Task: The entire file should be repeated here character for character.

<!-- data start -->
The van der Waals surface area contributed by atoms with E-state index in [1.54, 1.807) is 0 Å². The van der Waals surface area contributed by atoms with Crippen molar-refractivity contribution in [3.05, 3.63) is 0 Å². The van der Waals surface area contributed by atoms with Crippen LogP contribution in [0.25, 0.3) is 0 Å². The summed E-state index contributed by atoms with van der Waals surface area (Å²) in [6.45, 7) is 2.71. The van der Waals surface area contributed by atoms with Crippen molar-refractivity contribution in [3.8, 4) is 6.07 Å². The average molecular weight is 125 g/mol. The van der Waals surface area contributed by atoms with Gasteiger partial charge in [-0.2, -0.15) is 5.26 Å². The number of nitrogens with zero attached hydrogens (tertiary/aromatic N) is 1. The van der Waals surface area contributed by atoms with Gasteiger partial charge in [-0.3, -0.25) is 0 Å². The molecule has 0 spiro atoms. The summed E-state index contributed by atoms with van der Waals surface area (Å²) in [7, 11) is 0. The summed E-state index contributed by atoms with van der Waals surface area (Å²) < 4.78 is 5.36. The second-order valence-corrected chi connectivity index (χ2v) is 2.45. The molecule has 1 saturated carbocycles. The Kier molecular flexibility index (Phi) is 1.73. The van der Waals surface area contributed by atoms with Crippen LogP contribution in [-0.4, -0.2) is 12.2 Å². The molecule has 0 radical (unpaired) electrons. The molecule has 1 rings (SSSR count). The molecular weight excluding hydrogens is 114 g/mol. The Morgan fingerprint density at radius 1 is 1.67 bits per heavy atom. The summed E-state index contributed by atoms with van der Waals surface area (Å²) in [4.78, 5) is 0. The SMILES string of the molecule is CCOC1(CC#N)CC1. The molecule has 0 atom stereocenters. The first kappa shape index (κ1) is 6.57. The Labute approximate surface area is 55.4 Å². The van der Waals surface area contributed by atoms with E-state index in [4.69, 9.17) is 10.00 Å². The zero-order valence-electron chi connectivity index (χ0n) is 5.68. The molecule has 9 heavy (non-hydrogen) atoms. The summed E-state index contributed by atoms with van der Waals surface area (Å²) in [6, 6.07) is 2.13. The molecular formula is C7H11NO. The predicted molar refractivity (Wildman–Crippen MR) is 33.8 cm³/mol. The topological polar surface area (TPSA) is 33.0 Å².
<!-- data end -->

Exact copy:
The van der Waals surface area contributed by atoms with E-state index in [1.54, 1.807) is 0 Å². The van der Waals surface area contributed by atoms with Crippen molar-refractivity contribution in [3.05, 3.63) is 0 Å². The van der Waals surface area contributed by atoms with Crippen LogP contribution in [0.25, 0.3) is 0 Å². The summed E-state index contributed by atoms with van der Waals surface area (Å²) in [6.45, 7) is 2.71. The van der Waals surface area contributed by atoms with Crippen molar-refractivity contribution in [3.8, 4) is 6.07 Å². The average molecular weight is 125 g/mol. The van der Waals surface area contributed by atoms with Gasteiger partial charge in [-0.2, -0.15) is 5.26 Å². The number of nitrogens with zero attached hydrogens (tertiary/aromatic N) is 1. The van der Waals surface area contributed by atoms with Gasteiger partial charge in [-0.3, -0.25) is 0 Å². The molecule has 0 spiro atoms. The summed E-state index contributed by atoms with van der Waals surface area (Å²) in [7, 11) is 0. The summed E-state index contributed by atoms with van der Waals surface area (Å²) < 4.78 is 5.36. The second-order valence-corrected chi connectivity index (χ2v) is 2.45. The molecule has 1 saturated carbocycles. The Kier molecular flexibility index (Phi) is 1.73. The van der Waals surface area contributed by atoms with Crippen LogP contribution in [-0.4, -0.2) is 12.2 Å². The molecule has 0 radical (unpaired) electrons. The molecule has 1 rings (SSSR count). The molecular weight excluding hydrogens is 114 g/mol. The Morgan fingerprint density at radius 1 is 1.67 bits per heavy atom. The summed E-state index contributed by atoms with van der Waals surface area (Å²) in [4.78, 5) is 0. The SMILES string of the molecule is CCOC1(CC#N)CC1. The molecule has 0 atom stereocenters. The first kappa shape index (κ1) is 6.57. The Labute approximate surface area is 55.4 Å². The van der Waals surface area contributed by atoms with E-state index in [4.69, 9.17) is 10.00 Å². The zero-order valence-electron chi connectivity index (χ0n) is 5.68. The molecule has 9 heavy (non-hydrogen) atoms. The summed E-state index contributed by atoms with van der Waals surface area (Å²) in [6, 6.07) is 2.13. The molecular formula is C7H11NO. The predicted molar refractivity (Wildman–Crippen MR) is 33.8 cm³/mol. The topological polar surface area (TPSA) is 33.0 Å².